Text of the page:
Transactions on a Budget

Friday, September 24, 2010

Written by Tim Callaghan.


We hand-built a “cluster” at VoltDB to perform a variety of long running tests. In this test cluster, one of the nodes performs all client application activity while the other 5 serve as VoltDB servers. The cost of the entire setup was under $3500 (six machines with 8GB RAM, 2 UPSs, and an 8-port switch). I’ll provide more technical details of the cluster hardware in a future blog entry.


After moving into our new office I kicked off my favorite test suite that includes a data generator, an export client (writing data to the file system), and a client that runs from a

VoltDB Community Users Share Knowledge

Monday, May 14, 2012

VoltDB adoption and deployments are accelerating. We’re working hard make our products easy to use in both cloud and privately-racked infrastructures. We see strong adoption in five application categories – capital markets (mostly around trading systems), digital advertising, online games, network monitoring, and intelligence/surveillance (national security, fraud mitigation, etc.).


With product evaluations on the rise, organizations are increasingly asking about user experiences, particularly for deployed VoltDB applications. There are some strong user and partner endorsements on our website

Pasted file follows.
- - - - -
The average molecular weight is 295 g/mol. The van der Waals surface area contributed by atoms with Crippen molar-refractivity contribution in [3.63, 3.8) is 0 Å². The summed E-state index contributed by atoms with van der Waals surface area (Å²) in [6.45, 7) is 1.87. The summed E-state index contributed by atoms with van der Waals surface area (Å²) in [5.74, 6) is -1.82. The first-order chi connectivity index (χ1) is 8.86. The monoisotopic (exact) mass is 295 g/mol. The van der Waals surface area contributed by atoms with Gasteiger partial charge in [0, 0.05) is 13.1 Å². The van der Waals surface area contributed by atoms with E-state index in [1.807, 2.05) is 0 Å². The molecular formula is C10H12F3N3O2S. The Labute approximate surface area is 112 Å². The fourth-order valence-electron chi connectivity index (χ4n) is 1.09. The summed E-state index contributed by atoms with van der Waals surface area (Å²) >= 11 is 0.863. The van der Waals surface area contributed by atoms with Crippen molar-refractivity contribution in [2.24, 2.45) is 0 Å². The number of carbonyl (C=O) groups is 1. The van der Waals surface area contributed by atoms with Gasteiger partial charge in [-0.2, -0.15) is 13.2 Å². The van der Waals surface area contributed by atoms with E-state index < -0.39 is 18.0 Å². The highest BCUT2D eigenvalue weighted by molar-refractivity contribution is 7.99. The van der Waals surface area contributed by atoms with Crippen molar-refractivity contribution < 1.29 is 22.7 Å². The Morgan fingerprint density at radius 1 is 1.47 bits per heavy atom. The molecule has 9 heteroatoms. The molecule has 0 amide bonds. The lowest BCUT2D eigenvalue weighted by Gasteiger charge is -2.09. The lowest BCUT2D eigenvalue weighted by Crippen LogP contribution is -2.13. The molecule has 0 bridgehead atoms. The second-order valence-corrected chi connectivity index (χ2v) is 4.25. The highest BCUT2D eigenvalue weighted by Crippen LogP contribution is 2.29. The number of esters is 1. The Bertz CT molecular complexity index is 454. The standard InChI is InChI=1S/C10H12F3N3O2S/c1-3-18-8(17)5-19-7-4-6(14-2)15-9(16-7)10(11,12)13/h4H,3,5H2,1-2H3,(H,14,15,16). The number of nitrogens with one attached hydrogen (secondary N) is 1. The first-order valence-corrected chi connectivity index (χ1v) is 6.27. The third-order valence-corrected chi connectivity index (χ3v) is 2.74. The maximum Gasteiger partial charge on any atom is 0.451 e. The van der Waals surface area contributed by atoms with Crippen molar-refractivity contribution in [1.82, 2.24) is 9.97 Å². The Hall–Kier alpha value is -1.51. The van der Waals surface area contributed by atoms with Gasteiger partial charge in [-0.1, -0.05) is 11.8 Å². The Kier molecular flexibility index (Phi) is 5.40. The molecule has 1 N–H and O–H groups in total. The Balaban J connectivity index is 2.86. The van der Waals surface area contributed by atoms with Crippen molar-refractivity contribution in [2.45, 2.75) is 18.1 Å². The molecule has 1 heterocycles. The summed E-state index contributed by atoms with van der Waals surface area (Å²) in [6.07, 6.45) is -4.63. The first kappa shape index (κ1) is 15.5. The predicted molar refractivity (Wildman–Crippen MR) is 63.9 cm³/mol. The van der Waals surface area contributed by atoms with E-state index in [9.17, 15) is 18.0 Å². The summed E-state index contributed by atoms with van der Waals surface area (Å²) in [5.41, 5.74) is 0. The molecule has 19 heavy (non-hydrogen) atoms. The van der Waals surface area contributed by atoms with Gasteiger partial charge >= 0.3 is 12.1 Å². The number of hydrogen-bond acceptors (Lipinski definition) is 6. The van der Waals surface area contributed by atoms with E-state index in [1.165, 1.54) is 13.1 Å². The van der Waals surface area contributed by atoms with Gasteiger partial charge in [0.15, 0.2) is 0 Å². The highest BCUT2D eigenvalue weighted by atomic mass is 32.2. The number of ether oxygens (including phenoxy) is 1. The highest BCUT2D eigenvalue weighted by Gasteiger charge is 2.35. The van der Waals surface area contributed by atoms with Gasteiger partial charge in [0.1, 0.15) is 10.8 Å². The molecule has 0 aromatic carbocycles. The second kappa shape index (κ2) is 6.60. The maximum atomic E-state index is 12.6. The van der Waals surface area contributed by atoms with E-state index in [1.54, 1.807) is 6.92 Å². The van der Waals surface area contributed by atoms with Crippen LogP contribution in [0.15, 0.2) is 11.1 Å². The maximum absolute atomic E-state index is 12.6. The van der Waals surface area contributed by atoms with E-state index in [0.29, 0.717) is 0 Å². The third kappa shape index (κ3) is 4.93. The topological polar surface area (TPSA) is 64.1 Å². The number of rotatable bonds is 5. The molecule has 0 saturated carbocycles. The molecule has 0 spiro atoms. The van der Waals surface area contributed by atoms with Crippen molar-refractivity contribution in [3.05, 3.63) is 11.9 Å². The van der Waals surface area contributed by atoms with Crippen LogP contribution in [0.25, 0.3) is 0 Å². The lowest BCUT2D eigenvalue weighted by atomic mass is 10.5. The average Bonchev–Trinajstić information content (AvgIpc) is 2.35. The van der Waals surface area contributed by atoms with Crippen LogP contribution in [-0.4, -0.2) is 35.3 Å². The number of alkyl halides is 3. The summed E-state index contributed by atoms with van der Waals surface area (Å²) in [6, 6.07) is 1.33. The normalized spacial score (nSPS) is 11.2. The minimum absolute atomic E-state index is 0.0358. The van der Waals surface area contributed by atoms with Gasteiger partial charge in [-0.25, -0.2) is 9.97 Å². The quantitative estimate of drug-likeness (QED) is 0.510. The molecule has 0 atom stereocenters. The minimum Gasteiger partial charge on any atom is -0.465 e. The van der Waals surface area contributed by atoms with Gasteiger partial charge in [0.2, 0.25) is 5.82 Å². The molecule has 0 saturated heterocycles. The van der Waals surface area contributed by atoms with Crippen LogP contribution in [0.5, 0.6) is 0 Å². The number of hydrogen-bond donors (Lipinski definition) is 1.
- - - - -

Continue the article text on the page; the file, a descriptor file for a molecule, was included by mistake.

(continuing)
VoltDB WAN Replication – Pre-release Users Invited

Thursday, January 26, 2012

The subject of my last blog post was an introduction to VoltDB Replication, one of the major product additions that we’ve been working on. Well, with this post, I’m happy to announce that we’ve recently pre-released VoltDB Replication to selected users to perform beta-level validation!


VoltDB WAN replication involves duplicating the contents of one database cluster (known as the master) to another database cluster (known as the replica). The process of retrieving completed transactions from the master and applying them to the replica is managed by a separate process called the Disaster